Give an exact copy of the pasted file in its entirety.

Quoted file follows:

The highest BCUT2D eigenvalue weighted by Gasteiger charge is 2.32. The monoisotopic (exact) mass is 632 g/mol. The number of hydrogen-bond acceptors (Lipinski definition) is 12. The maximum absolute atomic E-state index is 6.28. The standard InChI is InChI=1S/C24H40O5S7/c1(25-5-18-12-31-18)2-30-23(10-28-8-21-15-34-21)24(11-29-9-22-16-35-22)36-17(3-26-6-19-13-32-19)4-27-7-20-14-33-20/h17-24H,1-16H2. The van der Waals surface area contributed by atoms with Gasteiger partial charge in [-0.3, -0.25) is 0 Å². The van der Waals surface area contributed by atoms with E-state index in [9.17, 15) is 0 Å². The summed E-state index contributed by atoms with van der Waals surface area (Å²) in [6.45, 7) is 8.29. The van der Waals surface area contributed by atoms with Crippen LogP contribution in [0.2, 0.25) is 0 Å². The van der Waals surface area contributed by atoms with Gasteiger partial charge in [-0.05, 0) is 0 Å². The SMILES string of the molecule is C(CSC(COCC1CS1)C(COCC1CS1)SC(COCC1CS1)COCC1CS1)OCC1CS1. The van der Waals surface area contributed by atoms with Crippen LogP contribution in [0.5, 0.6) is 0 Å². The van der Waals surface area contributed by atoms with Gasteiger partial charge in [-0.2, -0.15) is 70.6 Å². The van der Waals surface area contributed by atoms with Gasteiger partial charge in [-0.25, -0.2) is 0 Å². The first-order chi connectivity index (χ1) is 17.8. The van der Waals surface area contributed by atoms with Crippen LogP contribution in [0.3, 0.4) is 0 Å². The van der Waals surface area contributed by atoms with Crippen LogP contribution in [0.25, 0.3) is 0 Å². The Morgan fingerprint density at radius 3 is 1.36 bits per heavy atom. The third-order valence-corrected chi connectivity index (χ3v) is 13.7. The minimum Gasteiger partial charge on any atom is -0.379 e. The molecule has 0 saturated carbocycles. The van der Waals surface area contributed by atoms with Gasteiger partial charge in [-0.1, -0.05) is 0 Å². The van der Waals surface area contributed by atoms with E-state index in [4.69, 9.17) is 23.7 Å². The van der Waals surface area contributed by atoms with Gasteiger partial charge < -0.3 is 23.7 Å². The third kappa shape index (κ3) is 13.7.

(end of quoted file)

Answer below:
The highest BCUT2D eigenvalue weighted by Gasteiger charge is 2.32. The monoisotopic (exact) mass is 632 g/mol. The number of hydrogen-bond acceptors (Lipinski definition) is 12. The maximum absolute atomic E-state index is 6.28. The standard InChI is InChI=1S/C24H40O5S7/c1(25-5-18-12-31-18)2-30-23(10-28-8-21-15-34-21)24(11-29-9-22-16-35-22)36-17(3-26-6-19-13-32-19)4-27-7-20-14-33-20/h17-24H,1-16H2. The van der Waals surface area contributed by atoms with Gasteiger partial charge in [-0.3, -0.25) is 0 Å². The van der Waals surface area contributed by atoms with E-state index in [9.17, 15) is 0 Å². The summed E-state index contributed by atoms with van der Waals surface area (Å²) in [6.45, 7) is 8.29. The van der Waals surface area contributed by atoms with Crippen LogP contribution in [0.2, 0.25) is 0 Å². The van der Waals surface area contributed by atoms with Gasteiger partial charge in [-0.05, 0) is 0 Å². The SMILES string of the molecule is C(CSC(COCC1CS1)C(COCC1CS1)SC(COCC1CS1)COCC1CS1)OCC1CS1. The van der Waals surface area contributed by atoms with Crippen LogP contribution in [0.5, 0.6) is 0 Å². The van der Waals surface area contributed by atoms with Gasteiger partial charge in [-0.2, -0.15) is 70.6 Å². The van der Waals surface area contributed by atoms with Gasteiger partial charge in [-0.25, -0.2) is 0 Å². The first-order chi connectivity index (χ1) is 17.8. The van der Waals surface area contributed by atoms with Crippen LogP contribution in [0.3, 0.4) is 0 Å². The van der Waals surface area contributed by atoms with Crippen LogP contribution in [0.25, 0.3) is 0 Å². The Morgan fingerprint density at radius 3 is 1.36 bits per heavy atom. The third-order valence-corrected chi connectivity index (χ3v) is 13.7. The minimum Gasteiger partial charge on any atom is -0.379 e. The molecule has 0 saturated carbocycles. The van der Waals surface area contributed by atoms with Gasteiger partial charge in [-0.1, -0.05) is 0 Å². The van der Waals surface area contributed by atoms with E-state index in [4.69, 9.17) is 23.7 Å². The van der Waals surface area contributed by atoms with Gasteiger partial charge < -0.3 is 23.7 Å². The third kappa shape index (κ3) is 13.7.